|Publication number||US5460689 A|
|Application number||US 08/202,477|
|Publication date||Oct 24, 1995|
|Filing date||Feb 28, 1994|
|Priority date||Feb 28, 1994|
|Also published as||EP0670590A2, EP0670590A3|
|Publication number||08202477, 202477, US 5460689 A, US 5460689A, US-A-5460689, US5460689 A, US5460689A|
|Inventors||Ivo J. Raaijmakers, Jaim Nulman|
|Original Assignee||Applied Materials, Inc.|
|Export Citation||BiBTeX, EndNote, RefMan|
|Patent Citations (4), Non-Patent Citations (3), Referenced by (62), Classifications (24), Legal Events (5)|
|External Links: USPTO, USPTO Assignment, Espacenet|
The present invention relates to a sputter etch process for precleaning semiconductor wafers that have a top layer with contact holes and/or vias formed therein.
Sub 0.5 micron straight walled contacts with high aspect ratio (i.e., ratio of depth to width >2) may be metallized with the use of collimated Ti/TiN PVD (Physical Vapor Deposition) technologies, followed by CVD-W (Chemical Vapor Deposition with tungsten), PVD Al/reflow or cold/hot PVD Al to completely fill the contacts. As illustrated by FIG. 1, however, a straight contact side wall 10 and a sharp upper corner 12 cause a re-entrant structure or overhang 14 in the coherent Ti/TiN deposition.
Although collimated PVD has proven to be able to cover the entire bottom of a contact with vertical sidewalls, parts of the contact walls and base may remain practically void of material if the contact sidewall is (partly) re-entrant. In mass production of devices, it may prove to be difficult to guarantee complete absence of re-entrant structures in the contact hole. For example, re-entrant walls may originate from using etches having isotropic etch components on Si, silicides or the dielectric stack. Although a thinner, or even completely absent Ti contact layer on small areas around the contact periphery is not likely to have serious impact on device performance, absence of barrier material or a discontinuity in the microstructure of the barrier in these regions can lead to catastrophic junction failures due to interaction with the WF chemistry or the Al metallization. For this reason, one typically requires the TiN deposited in the bottom regions of the contact to have a thickness of at least 200 Å (20 nm) to ensure reliable protection of the contact. For typical collimated PVD processes and for 2/1 aspect ratio contacts this would correspond to a TiN thickness on the field of about 700 Å (70 nm). Note that a collimated PVD layer itself will become re-entrant in the top region of the contact as its thickness becomes a significant portion of the width of the contact. This may lead to void formation during subsequent Al deposition or W plug fill.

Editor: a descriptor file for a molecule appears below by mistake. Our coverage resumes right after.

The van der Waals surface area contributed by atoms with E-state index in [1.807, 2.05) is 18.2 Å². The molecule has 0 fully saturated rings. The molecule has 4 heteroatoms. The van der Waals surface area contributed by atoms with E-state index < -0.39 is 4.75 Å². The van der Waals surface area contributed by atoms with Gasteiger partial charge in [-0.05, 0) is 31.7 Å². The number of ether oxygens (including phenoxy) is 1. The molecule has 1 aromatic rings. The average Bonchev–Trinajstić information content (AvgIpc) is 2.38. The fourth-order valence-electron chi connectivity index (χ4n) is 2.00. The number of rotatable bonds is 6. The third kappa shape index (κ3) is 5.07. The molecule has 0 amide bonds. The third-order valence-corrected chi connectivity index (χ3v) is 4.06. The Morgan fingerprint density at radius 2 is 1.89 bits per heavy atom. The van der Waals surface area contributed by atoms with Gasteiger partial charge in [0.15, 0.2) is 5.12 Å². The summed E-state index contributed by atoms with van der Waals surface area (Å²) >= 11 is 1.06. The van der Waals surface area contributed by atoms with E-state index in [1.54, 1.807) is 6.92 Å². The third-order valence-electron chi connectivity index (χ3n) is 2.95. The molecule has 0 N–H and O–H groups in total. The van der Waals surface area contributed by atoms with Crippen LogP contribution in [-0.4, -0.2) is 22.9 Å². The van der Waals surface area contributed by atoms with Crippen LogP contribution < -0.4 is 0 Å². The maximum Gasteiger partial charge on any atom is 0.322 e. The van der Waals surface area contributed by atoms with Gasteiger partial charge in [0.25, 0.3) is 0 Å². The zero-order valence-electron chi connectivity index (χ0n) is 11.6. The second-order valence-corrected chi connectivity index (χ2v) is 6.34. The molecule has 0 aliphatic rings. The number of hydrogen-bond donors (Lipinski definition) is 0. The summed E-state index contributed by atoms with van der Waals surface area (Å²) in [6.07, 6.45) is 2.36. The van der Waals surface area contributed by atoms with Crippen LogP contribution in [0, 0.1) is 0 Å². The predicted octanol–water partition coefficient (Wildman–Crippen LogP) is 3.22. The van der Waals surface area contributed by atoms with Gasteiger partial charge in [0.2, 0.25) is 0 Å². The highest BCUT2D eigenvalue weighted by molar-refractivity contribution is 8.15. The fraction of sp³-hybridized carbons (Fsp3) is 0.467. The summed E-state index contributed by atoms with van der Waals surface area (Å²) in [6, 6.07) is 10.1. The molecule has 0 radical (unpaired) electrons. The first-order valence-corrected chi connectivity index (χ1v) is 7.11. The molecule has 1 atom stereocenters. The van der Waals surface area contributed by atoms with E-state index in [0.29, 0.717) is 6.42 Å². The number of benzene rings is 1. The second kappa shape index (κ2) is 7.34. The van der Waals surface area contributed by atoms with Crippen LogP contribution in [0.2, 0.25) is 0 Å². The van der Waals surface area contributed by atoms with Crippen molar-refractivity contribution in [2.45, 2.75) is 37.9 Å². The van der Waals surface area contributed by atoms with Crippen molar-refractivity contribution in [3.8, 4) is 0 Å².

The re-entrant structure also causes other difficulties during subsequent W deposition. For example it can cause "volcanoes" which are characterized by the peeling away of the TiN layer away from the wafer starting at the narrow region below the re-entrant structure. It also makes it more difficult to fill contacts with PVD Al/reflow or cold/hot PVD Al.
It is known that facetting or rounding of the top corners of the contact hole can prevent or greatly diminish the formation of re-entrant profiles after collimated Ti/TiN PVD deposition (e.g. see A. Ohsaki et al., "Collimated Sputtering of TiN/Ti for ULSI", Proc. 2d International Symposium on ISSP '93, Tokyo (1993)). It is also known that a low pressure Ar sputter etch, such as is frequently used to clean the bottom areas of contacts, will also facet the top corners of the contacts. The present inventors have discovered, however, that with a low pressure Ar sputter etch, it is as a practical matter impossible to create enough facetting on the top corners while still limiting the amount of material etched on the bottom of the contact. This is particularly true in production runs where high throughput is required.
The present invention enables one to efficiently facet the top corners of the contact, while not removing a significant amount of material from the bottom areas of the contact. The facetting facilitates adequate coverage of the collimated Ti/TiN PVD layers and subsequent W or Al fill.
In general, in one aspect, the invention is a method of precleaning a wafer. The method includes placing the wafer in a plasma chamber; flowing a gas into the plasma chamber; establishing a plasma in the chamber having a first pressure therein; after establishing the plasma, plasma etching the wafer at the first pressure for a first period of time; transitioning to a second pressure in the chamber, the second pressure being different from the first pressure; plasma etching the wafer at the second pressure for a second period of time; and after the second period of time has elapsed, discontinuing plasma etching at the second pressure.
Preferred embodiments include the following features. The first pressure is at least an order of magnitude different from the second pressure (e.g. an order of magnitude higher). More specifically, the first pressure is greater than 10 mTorr and the second pressure is less than 1 mTorr. The gas is a nonreactive gas, e.g. argon. The method also includes the step of maintaining a plasma in the chamber while transitioning to the second pressure and powering down the plasma chamber after discontinuing plasma etching at the second pressure. The method further includes using a vapor deposition process to deposit a metal layer on top of the top layer and in the contact holes and/or vias after completing the plasma etching step at the second pressure.
Also in preferred embodiments the plasma etching step at one of the two mentioned pressures is primarily for the purpose of facetting upper edges of the contact holes and/or vias and the plasma etching step at the other pressure is primarily for the purpose of cleaning bottoms of the contact holes and/or vias.